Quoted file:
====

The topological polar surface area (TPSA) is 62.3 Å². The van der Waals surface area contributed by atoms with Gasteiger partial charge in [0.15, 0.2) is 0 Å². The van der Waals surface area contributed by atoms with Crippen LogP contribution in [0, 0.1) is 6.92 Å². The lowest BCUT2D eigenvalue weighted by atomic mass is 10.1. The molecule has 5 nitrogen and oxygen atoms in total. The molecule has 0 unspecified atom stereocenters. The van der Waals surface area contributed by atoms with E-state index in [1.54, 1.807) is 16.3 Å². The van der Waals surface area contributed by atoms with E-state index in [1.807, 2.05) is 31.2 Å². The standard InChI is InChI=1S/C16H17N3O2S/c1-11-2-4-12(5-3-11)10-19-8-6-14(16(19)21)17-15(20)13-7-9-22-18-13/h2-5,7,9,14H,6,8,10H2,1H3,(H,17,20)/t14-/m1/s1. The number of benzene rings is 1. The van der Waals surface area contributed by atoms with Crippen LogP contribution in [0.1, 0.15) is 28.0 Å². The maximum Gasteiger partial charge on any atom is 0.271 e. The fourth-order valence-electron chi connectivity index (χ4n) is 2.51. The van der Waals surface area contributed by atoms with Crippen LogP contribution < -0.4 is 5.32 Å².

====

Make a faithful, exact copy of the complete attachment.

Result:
The topological polar surface area (TPSA) is 62.3 Å². The van der Waals surface area contributed by atoms with Gasteiger partial charge in [0.15, 0.2) is 0 Å². The van der Waals surface area contributed by atoms with Crippen LogP contribution in [0, 0.1) is 6.92 Å². The lowest BCUT2D eigenvalue weighted by atomic mass is 10.1. The molecule has 5 nitrogen and oxygen atoms in total. The molecule has 0 unspecified atom stereocenters. The van der Waals surface area contributed by atoms with E-state index in [1.54, 1.807) is 16.3 Å². The van der Waals surface area contributed by atoms with E-state index in [1.807, 2.05) is 31.2 Å². The standard InChI is InChI=1S/C16H17N3O2S/c1-11-2-4-12(5-3-11)10-19-8-6-14(16(19)21)17-15(20)13-7-9-22-18-13/h2-5,7,9,14H,6,8,10H2,1H3,(H,17,20)/t14-/m1/s1. The number of benzene rings is 1. The van der Waals surface area contributed by atoms with Crippen LogP contribution in [0.1, 0.15) is 28.0 Å². The maximum Gasteiger partial charge on any atom is 0.271 e. The fourth-order valence-electron chi connectivity index (χ4n) is 2.51. The van der Waals surface area contributed by atoms with Crippen LogP contribution < -0.4 is 5.32 Å².